Cover image for Animal snackers
Animal snackers
Lewin, Betsy.
Personal Author:
Publication Information:
New York : Dodd, Mead, [1980]

Physical Description:
26 unnumbered pages : illustrations ; 19 x 24 cm
Brief rhymes describe the favorite food of various animals. Includes recipe for making bread-dough animals.
Program Information:
Accelerated Reader AR LG 3.6 0.5 82536.
Format :

On Order



The Caldecott Honor-winning artist's classic book about animals' favorite treats is now reissued with all-new illustrations. Full color.

Reviews 2

Publisher's Weekly Review

Betsy Lewin's Animal Snackers returns with cheerful new watercolors that serve up the rhymes from the 1980 edition as a delectable new entree. The volume covers everything from the anteater ("His snout is like a hose./ He just sucks ants up his nose") to symbiotic tickbirds ("The rhino tolerates these guests/ because they rid him of his pests"). Even picky readers will likely return for seconds. (c) Copyright PWxyz, LLC. All rights reserved

School Library Journal Review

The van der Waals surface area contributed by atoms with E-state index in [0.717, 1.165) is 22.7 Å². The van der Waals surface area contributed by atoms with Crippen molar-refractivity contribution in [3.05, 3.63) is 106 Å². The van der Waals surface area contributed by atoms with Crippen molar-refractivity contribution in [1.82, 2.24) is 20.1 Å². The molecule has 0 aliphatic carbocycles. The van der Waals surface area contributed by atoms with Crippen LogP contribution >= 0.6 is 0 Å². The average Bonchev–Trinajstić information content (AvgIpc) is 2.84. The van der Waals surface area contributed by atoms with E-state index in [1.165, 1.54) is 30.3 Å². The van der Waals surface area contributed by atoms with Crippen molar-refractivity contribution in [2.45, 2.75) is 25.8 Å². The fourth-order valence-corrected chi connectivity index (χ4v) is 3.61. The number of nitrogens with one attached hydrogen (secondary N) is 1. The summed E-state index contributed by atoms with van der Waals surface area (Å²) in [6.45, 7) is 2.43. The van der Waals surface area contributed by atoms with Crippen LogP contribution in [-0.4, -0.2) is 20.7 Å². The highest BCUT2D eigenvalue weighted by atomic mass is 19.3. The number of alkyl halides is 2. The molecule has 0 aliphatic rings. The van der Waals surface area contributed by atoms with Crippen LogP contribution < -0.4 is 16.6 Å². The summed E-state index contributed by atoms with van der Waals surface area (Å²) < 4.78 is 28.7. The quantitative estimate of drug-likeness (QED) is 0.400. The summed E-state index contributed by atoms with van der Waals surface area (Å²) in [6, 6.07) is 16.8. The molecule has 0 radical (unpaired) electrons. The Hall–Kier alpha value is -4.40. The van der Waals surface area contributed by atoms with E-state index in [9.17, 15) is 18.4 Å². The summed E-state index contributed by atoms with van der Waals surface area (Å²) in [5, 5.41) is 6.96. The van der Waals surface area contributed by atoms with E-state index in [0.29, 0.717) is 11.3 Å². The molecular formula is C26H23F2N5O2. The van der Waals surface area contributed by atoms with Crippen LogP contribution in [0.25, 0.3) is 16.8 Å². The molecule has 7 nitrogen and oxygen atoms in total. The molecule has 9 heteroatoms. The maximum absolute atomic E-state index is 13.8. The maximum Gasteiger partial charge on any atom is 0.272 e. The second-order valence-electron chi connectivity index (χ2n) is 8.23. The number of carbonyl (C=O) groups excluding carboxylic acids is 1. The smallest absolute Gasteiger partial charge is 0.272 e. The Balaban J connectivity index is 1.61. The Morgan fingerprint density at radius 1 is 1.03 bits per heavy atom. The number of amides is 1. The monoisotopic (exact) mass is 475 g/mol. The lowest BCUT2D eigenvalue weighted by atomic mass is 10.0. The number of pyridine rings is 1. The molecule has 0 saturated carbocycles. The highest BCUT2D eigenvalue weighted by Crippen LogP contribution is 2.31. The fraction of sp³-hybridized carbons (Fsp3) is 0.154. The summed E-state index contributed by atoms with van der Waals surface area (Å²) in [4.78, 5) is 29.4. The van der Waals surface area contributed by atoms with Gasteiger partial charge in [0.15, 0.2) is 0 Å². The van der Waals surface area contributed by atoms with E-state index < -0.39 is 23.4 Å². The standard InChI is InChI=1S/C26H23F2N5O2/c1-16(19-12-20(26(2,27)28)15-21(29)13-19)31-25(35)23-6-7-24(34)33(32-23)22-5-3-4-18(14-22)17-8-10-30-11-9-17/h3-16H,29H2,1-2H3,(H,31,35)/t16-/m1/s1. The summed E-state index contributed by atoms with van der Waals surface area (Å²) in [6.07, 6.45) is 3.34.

PreS-Gr 3-In this reworking of her 1980 poetry collection of the same name (Dodd, Mead; o.p.), Lewin presents the eating habits of gorillas, ostriches, koalas, tickbirds, and sea otters, among others. On each spread, four lines of verse face a watercolor in her signature style of a dining creature. These poems, which are largely rhymed couplets, range from the delightfully clever ("The ostrich eyes with eager glint/a stone-his after-dinner mint") to the pedantically ordinary ("Tickbirds ride the rhino's back,/looking for a tasty snack"). While Lewin does not demonstrate the same playful use of language as Douglas Florian does in his animal verse, her poems have a greater simplicity, making them more accessible to a younger audience. Whereas Lewin's original bread-dough illustrations wryly fit the theme and title of the text, the new art offers clearer and more naturalistic images of the snacking creatures. Collections that have the earlier edition may want to purchase this version as well because of its radically different feel. It will be especially useful as a tie-in for science lessons. An "Animal Facts" section is included.-Rachel G. Payne, Brooklyn Public Library, NY (c) Copyright 2010. Library Journals LLC, a wholly owned subsidiary of Media Source, Inc. No redistribution permitted.